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Turn it off & on again! Why does technology sometimes just fail?@LaraLewington reports
Lara Lewington investigates why so many gadgets break without anything seeming to be wrong with them.
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They break,so you buy a new one.
We are asking very complex interactions from complicated machinery with thousands if not millions of lines of code. All this means that we cannot test nor predict every failure mode and there simply isn't time to get it right before the next wave of innovation arrives. The future may be bright but it is certainly annoying.
Maybe if they followed the same rules we have to follow for airborne software and hardware there wouldn't be so many failures.
It's all in the trade-off between size, performance, price, reliability and time to market.
Commenting on the 'Why do gadgets keep on breaking' article, I'd like to share a story from when I was doing my degree in electronic engineering. Engineers are of course the people who design and create our technology.
I will never forget a lecture given on 'product life'. Much to the lecturer's embarrassment and disgust, he was required to tell us that as engineers we'd be required to build in a timed failure for the majority of consumer products we'd eventually design. In other words, nearly all consumer grade electric and electronic products fail only because they have been designed to do so.
This concept is known as 'planned obsolescence', and is very much the standard for nearly all consumer products designed and manufactured today. Otherwise the demand for next generation products would be seriously diminished.
The lecturer was very much 'old school' and made it very clear he did not approve of the practice, but it's a requirement for all BEng courses, and is very much a modern day reality.
The requirements for the engineering courses are predetermined by the IEEE (Institute of Electrical and Electronic Engineers) who in turn represent the needs of the engineering industry.
I did pass my engineering degree (with honours), but did not pursue a career in hardware engineering, as in these times of environmental concern I couldn't commit to a career where I would be required to design and create hardware products that were below the standard of what I could produce without these constraints.
I just wanted to set the record straight, as I was hoping the 'Why do gadgets keep on breaking' clip would expose the practice, but was very disappointed to see it did not.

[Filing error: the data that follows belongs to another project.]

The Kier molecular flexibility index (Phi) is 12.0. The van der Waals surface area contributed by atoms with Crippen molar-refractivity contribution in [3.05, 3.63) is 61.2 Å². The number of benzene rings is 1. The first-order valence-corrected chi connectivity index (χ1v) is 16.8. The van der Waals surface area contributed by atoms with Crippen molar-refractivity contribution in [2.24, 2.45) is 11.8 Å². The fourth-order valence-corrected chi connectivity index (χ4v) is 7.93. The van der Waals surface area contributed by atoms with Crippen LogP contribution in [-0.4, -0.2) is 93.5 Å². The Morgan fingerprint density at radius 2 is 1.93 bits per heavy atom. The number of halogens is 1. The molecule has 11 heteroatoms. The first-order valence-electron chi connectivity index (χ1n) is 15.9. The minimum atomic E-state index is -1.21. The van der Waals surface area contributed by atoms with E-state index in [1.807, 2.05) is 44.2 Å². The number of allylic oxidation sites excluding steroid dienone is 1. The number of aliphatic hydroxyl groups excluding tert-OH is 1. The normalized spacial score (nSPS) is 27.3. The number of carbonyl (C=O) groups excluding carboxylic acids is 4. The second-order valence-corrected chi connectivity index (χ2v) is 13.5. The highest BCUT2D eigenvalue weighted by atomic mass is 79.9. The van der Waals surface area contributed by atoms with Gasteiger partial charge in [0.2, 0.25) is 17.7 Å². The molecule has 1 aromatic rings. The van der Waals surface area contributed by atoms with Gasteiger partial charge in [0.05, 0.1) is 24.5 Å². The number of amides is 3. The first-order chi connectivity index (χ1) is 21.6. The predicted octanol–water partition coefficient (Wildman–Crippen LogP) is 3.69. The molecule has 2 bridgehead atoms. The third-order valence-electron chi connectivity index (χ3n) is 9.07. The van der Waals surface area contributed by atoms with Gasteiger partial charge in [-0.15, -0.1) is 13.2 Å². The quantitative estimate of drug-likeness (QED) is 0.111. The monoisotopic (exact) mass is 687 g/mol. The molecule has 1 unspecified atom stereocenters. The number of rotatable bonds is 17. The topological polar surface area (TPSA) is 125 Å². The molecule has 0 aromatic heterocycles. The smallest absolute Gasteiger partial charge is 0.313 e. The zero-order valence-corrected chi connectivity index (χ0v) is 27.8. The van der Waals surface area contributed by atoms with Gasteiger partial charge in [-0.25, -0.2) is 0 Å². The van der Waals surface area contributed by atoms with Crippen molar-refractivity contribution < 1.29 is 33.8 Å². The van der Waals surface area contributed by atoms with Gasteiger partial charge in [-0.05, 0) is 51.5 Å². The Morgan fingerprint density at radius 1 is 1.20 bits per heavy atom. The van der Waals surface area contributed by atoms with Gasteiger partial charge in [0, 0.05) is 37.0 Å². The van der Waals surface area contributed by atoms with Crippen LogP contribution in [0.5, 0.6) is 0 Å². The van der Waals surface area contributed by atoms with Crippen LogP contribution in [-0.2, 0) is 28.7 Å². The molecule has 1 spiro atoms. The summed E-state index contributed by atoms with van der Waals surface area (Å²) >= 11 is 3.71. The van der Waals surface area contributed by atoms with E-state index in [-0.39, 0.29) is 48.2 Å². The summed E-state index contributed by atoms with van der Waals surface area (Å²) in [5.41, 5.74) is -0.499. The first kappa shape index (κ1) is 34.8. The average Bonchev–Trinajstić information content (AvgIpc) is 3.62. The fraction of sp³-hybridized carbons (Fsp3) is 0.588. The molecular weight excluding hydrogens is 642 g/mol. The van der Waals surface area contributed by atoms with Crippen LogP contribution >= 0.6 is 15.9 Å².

+Dave Wooldridge you are either full of BS or your lecturer was winding you up. Planned obsolescence is about planning not designing. Tell me a technique you can use to make something fail at a pre-determined time in the future. Components have a life and a mean time between failures just like your car does, with electronics this is mainly determined by temperature. It would be ridiculous to design something to run at zero degrees just so it lasts longer. You were obviously on the wrong course if you are predisposed to conspiracy theories.
+Bob Marshall. My lecturer was a highly respected, experienced, serious and professional man who was a lecturer at Brunel University during the years 1997 to 2000 whilst I was there. I had and still do have the greatest respect for him. What he said was in all seriousness, and was the topic of an entire lecture, not just a passing quip. In his own words 'it's not how we designed things when I started out in engineering'.

I believe both Brunel University's reputation and the course's BEng accreditation are enough to show I was 'not on the wrong course'.

It's not a conspiracy, it's part of the BEng accredited material. Please, feel free to find out about planned obsolescence for yourself



(an interesting discussion on the ethics of the practice)

or on any of the other 700,000 examples you can find by simply googling the term.

Or you can just carry on with your head in the sand believing that nobody would be that mean - it's a free country.
It all comes down to one thing. Liability. Currently software vendors (and thus a lot of gadgets) can get away with anything and disclaim liability. Real hardware device makers can't do that.

The software industry has talked self regulation and standards for forty years, and though they'll scream and cry the way to fix this is to fix all the loopholes that allow services and software and other intangibles to dodge liability law.

Once they can be sued for being careless they'll spend some actual money on process, technology and being careful. Over time that'll do wonders to the standards of the industry.

The other half of the problem is that people in the UK don't take anything like enough stuff back. If it's not fit for purpose, if it breaks, if it sucks, send it back and demand a full refunding including the return postage costs.
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